In having a conversation with a coworker about baseball, it seemed to me that maybe to those who don’t know me as well as others do may not know that I’m fanatical about baseball. Yes, the Giants are my team, but truth be told, I’ll watch baseball in any form. The end of the season is less than a couple of weeks away, and already I’m feeling the remorse of not having gone to any games this month. To the outside observer, I’m insane (apparently). But I’m just a really passionate fan. Baseball isn’t just a sport to me, it’s like a life philosophy at times. Life shares so many metaphors within baseball, because it is what it is; a linear game. Life’s just another baseball game. Some of us are staring down the first pitch, while others are in the late innings. We learn to judge pitches outside and inside the strike zone. Sometimes, we strike out. Sometimes, we launch it into the stands.

What got me started was someone taking me aside and asking me what was so great about Barry Bonds hitting 700 home runs. “It’s not like you hit 700 home runs or anything.” I just sat there for a moment, thinking about my response. So I said, “There are moments in history when people will stop and ask you where you were. Where were you when Challenger exploded? Where where you when you heard about 9/11? My mom used to talk about being asked where she was when she heard that Kennedy was assassinated. Between Giants fans, it’s always, where were you when Barry hit 500, 600, or 700? And none of those memories are traumatic or bad to have to recall where I was, because I love baseball. And those milestones are historic.” Sure, baseball has its bad memories, but more often than not, we look to baseball for trimuph than tragedy. We live and die by teams’ successes and failures, and those of us who’ve a broader perspective of the sport can appreciate the feats of individual players such as Barry Bonds approaching and surpassing legends of the game.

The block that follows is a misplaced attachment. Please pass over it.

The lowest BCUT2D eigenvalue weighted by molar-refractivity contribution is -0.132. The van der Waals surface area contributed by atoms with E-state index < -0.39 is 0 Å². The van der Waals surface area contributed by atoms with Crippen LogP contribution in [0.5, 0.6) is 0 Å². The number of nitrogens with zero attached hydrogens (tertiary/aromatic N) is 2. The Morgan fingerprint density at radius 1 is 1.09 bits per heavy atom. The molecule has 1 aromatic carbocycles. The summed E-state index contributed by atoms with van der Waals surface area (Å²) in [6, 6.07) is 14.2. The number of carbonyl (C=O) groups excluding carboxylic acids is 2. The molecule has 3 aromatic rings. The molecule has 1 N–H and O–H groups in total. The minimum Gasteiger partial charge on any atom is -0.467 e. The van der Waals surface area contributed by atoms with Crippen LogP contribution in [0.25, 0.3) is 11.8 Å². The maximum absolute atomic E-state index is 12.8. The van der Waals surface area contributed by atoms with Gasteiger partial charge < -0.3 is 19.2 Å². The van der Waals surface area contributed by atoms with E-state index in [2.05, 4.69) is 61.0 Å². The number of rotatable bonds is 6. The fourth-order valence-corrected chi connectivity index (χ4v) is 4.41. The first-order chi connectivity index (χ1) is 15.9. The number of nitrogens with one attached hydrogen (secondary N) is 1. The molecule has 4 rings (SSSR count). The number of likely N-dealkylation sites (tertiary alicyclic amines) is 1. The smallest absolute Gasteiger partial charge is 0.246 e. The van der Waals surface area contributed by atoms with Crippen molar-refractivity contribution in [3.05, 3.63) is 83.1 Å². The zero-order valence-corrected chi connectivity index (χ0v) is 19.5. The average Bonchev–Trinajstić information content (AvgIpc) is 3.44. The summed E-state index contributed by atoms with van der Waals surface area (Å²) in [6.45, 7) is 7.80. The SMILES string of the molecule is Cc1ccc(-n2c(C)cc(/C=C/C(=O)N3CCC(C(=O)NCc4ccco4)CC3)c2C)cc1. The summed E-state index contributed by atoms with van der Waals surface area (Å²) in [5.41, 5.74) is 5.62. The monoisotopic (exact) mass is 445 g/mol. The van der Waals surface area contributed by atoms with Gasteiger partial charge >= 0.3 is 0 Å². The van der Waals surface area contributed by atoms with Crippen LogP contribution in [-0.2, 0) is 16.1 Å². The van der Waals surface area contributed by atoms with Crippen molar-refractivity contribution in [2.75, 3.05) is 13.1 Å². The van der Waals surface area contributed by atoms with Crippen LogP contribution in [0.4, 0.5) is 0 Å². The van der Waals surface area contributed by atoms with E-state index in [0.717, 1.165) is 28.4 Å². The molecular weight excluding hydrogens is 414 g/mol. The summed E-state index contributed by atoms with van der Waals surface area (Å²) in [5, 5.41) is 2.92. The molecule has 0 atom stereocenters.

I could not care less if my fandom makes me unattractive, or if people who dislike baseball decide this is a dealbreaker for a friendship. I like what I like, and if you can’t accept that, then at least respect it. I don’t need everyone around me to love or even like baseball, but I do ask that they respect my perspective or agree to disagree. I don’t think it’s asking too much, and if it is, then don’t let the door hit you in the ass on the way out.

Related posts

%d bloggers like this: